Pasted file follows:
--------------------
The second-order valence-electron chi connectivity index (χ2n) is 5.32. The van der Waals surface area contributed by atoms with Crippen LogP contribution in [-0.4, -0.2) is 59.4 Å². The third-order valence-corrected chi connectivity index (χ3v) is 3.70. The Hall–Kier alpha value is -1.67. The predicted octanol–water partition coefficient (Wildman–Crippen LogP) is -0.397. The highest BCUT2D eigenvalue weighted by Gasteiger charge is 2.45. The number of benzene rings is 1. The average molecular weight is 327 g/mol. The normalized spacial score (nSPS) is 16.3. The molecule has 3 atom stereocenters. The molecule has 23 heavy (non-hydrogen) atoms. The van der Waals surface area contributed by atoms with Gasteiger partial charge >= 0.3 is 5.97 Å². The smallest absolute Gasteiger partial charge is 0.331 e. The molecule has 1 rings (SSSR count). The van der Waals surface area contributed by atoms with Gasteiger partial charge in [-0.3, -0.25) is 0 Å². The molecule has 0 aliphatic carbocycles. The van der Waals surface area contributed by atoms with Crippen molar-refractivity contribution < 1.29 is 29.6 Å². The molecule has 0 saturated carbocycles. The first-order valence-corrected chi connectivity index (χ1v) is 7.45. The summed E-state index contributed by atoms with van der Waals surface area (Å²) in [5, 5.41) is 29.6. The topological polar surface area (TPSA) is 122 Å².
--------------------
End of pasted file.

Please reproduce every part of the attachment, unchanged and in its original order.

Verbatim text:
The second-order valence-electron chi connectivity index (χ2n) is 5.32. The van der Waals surface area contributed by atoms with Crippen LogP contribution in [-0.4, -0.2) is 59.4 Å². The third-order valence-corrected chi connectivity index (χ3v) is 3.70. The Hall–Kier alpha value is -1.67. The predicted octanol–water partition coefficient (Wildman–Crippen LogP) is -0.397. The highest BCUT2D eigenvalue weighted by Gasteiger charge is 2.45. The number of benzene rings is 1. The average molecular weight is 327 g/mol. The normalized spacial score (nSPS) is 16.3. The molecule has 3 atom stereocenters. The molecule has 23 heavy (non-hydrogen) atoms. The van der Waals surface area contributed by atoms with Gasteiger partial charge >= 0.3 is 5.97 Å². The smallest absolute Gasteiger partial charge is 0.331 e. The molecule has 1 rings (SSSR count). The van der Waals surface area contributed by atoms with Gasteiger partial charge in [-0.3, -0.25) is 0 Å². The molecule has 0 aliphatic carbocycles. The van der Waals surface area contributed by atoms with Crippen molar-refractivity contribution < 1.29 is 29.6 Å². The molecule has 0 saturated carbocycles. The first-order valence-corrected chi connectivity index (χ1v) is 7.45. The summed E-state index contributed by atoms with van der Waals surface area (Å²) in [5, 5.41) is 29.6. The topological polar surface area (TPSA) is 122 Å².